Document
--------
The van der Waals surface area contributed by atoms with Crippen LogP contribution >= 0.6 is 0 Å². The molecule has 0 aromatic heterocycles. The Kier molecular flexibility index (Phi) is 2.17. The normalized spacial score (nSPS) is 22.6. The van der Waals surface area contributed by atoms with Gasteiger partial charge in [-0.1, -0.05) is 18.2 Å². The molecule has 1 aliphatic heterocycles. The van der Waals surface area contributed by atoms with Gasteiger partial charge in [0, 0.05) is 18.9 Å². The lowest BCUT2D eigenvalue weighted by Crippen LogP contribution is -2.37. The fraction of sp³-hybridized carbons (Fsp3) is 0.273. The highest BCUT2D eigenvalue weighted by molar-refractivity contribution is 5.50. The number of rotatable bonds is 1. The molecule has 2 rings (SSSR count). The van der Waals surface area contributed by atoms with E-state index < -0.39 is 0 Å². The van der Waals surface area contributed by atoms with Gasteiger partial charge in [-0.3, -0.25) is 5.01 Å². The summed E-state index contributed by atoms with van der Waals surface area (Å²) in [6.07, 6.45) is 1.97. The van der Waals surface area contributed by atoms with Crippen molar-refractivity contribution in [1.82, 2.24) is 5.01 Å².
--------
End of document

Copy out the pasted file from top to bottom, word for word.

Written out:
The van der Waals surface area contributed by atoms with Crippen LogP contribution >= 0.6 is 0 Å². The molecule has 0 aromatic heterocycles. The Kier molecular flexibility index (Phi) is 2.17. The normalized spacial score (nSPS) is 22.6. The van der Waals surface area contributed by atoms with Gasteiger partial charge in [-0.1, -0.05) is 18.2 Å². The molecule has 1 aliphatic heterocycles. The van der Waals surface area contributed by atoms with Gasteiger partial charge in [0, 0.05) is 18.9 Å². The lowest BCUT2D eigenvalue weighted by Crippen LogP contribution is -2.37. The fraction of sp³-hybridized carbons (Fsp3) is 0.273. The highest BCUT2D eigenvalue weighted by molar-refractivity contribution is 5.50. The number of rotatable bonds is 1. The molecule has 2 rings (SSSR count). The van der Waals surface area contributed by atoms with E-state index < -0.39 is 0 Å². The van der Waals surface area contributed by atoms with Gasteiger partial charge in [-0.3, -0.25) is 5.01 Å². The summed E-state index contributed by atoms with van der Waals surface area (Å²) in [6.07, 6.45) is 1.97. The van der Waals surface area contributed by atoms with Crippen molar-refractivity contribution in [1.82, 2.24) is 5.01 Å².